Other key findings of the Ulster Bank Fraud Survey:
- Almost 1 in 5 (18%) of respondents agreed that in the past they have purchased items online when using public Wi-Fi. (down from 25% in 2019)
- Just over 1 in 5 (21%) said that they would be embarrassed to admit to their friends and family that they were a victim of online fraud, rising to 48% among 18-24 year-olds.
- Four in 10 (40%) answered that they last reviewed/updated their security software on their computer or mobile phone in the past three months, with a third (17%) responding that they last did so more than a year ago. However, over one in ten (11%) admitted that they have no security software on their phone at all.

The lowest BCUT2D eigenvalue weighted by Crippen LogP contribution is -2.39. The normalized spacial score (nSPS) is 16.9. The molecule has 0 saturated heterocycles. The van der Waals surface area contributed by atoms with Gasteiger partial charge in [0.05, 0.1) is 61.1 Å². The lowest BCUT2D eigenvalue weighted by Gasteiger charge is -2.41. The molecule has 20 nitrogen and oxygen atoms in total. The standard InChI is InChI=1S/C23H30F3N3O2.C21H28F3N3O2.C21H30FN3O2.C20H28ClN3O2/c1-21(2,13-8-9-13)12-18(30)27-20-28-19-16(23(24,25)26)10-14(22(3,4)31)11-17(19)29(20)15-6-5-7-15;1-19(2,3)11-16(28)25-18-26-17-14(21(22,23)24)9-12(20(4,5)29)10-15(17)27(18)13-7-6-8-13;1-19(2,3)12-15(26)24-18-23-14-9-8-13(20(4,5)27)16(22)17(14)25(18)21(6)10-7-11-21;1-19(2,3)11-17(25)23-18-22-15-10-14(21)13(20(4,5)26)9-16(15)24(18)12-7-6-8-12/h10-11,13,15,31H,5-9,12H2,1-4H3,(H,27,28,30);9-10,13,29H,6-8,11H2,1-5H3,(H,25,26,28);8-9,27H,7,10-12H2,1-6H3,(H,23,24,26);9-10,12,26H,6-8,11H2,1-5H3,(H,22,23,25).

- The key reasons given for not updating security software recently are that respondents “don’t know where to start” (33%), that they are happy with their default security software (29%) and that it is not a priority for them (21%).
In addition to the steps outlined above that customers can take to better protect themselves from fraud and scams, Ulster Bank has a wide range of anti-fraud and scams supports and services. The bank analyses payments for irregularities while communications from a customer’s computer or mobile app when using online or mobile banking are encrypted. In addition, regular tests are undertaken by independent industry experts to ensure that the services meet the highest standards of security, while all of Ulster Bank’s websites are monitored and protected from sophisticated attacks.